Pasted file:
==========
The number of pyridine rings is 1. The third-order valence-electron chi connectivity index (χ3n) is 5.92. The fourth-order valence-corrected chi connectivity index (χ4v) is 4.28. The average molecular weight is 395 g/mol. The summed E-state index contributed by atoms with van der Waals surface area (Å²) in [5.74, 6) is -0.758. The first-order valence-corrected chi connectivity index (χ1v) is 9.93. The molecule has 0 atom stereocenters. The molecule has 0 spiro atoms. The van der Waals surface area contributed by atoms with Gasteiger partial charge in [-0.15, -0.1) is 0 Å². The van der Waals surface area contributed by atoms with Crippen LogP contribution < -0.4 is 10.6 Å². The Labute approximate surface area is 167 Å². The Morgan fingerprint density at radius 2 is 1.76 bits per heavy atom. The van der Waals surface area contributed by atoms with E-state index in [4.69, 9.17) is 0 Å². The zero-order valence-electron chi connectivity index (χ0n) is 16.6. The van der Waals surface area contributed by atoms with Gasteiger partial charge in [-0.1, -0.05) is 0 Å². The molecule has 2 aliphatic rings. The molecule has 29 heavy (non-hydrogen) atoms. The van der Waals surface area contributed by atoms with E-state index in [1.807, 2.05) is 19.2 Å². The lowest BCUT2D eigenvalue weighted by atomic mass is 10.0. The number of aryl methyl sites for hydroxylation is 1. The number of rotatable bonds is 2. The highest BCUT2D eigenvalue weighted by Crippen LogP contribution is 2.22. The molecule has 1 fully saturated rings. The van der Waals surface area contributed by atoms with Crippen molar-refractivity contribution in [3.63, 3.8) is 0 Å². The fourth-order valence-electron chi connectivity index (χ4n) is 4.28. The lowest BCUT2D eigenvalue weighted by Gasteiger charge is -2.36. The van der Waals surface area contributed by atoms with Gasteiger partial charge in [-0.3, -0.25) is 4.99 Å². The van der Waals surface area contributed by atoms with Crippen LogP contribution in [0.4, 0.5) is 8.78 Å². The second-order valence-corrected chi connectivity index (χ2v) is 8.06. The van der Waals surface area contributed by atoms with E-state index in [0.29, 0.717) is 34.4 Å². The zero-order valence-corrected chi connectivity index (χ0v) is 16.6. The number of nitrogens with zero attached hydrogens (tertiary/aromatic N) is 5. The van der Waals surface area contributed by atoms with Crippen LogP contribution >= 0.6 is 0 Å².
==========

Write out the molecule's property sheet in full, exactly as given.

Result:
The number of pyridine rings is 1. The third-order valence-electron chi connectivity index (χ3n) is 5.92. The fourth-order valence-corrected chi connectivity index (χ4v) is 4.28. The average molecular weight is 395 g/mol. The summed E-state index contributed by atoms with van der Waals surface area (Å²) in [5.74, 6) is -0.758. The first-order valence-corrected chi connectivity index (χ1v) is 9.93. The molecule has 0 atom stereocenters. The molecule has 0 spiro atoms. The van der Waals surface area contributed by atoms with Gasteiger partial charge in [-0.15, -0.1) is 0 Å². The van der Waals surface area contributed by atoms with Crippen LogP contribution < -0.4 is 10.6 Å². The Labute approximate surface area is 167 Å². The Morgan fingerprint density at radius 2 is 1.76 bits per heavy atom. The van der Waals surface area contributed by atoms with E-state index in [4.69, 9.17) is 0 Å². The zero-order valence-electron chi connectivity index (χ0n) is 16.6. The van der Waals surface area contributed by atoms with Gasteiger partial charge in [-0.1, -0.05) is 0 Å². The molecule has 2 aliphatic rings. The molecule has 29 heavy (non-hydrogen) atoms. The van der Waals surface area contributed by atoms with E-state index in [1.807, 2.05) is 19.2 Å². The lowest BCUT2D eigenvalue weighted by atomic mass is 10.0. The number of aryl methyl sites for hydroxylation is 1. The number of rotatable bonds is 2. The highest BCUT2D eigenvalue weighted by Crippen LogP contribution is 2.22. The molecule has 1 fully saturated rings. The van der Waals surface area contributed by atoms with Crippen molar-refractivity contribution in [3.63, 3.8) is 0 Å². The fourth-order valence-electron chi connectivity index (χ4n) is 4.28. The lowest BCUT2D eigenvalue weighted by Gasteiger charge is -2.36. The van der Waals surface area contributed by atoms with Gasteiger partial charge in [-0.3, -0.25) is 4.99 Å². The van der Waals surface area contributed by atoms with Crippen LogP contribution in [0.4, 0.5) is 8.78 Å². The second-order valence-corrected chi connectivity index (χ2v) is 8.06. The van der Waals surface area contributed by atoms with E-state index in [0.29, 0.717) is 34.4 Å². The zero-order valence-corrected chi connectivity index (χ0v) is 16.6. The number of nitrogens with zero attached hydrogens (tertiary/aromatic N) is 5. The van der Waals surface area contributed by atoms with Crippen LogP contribution >= 0.6 is 0 Å².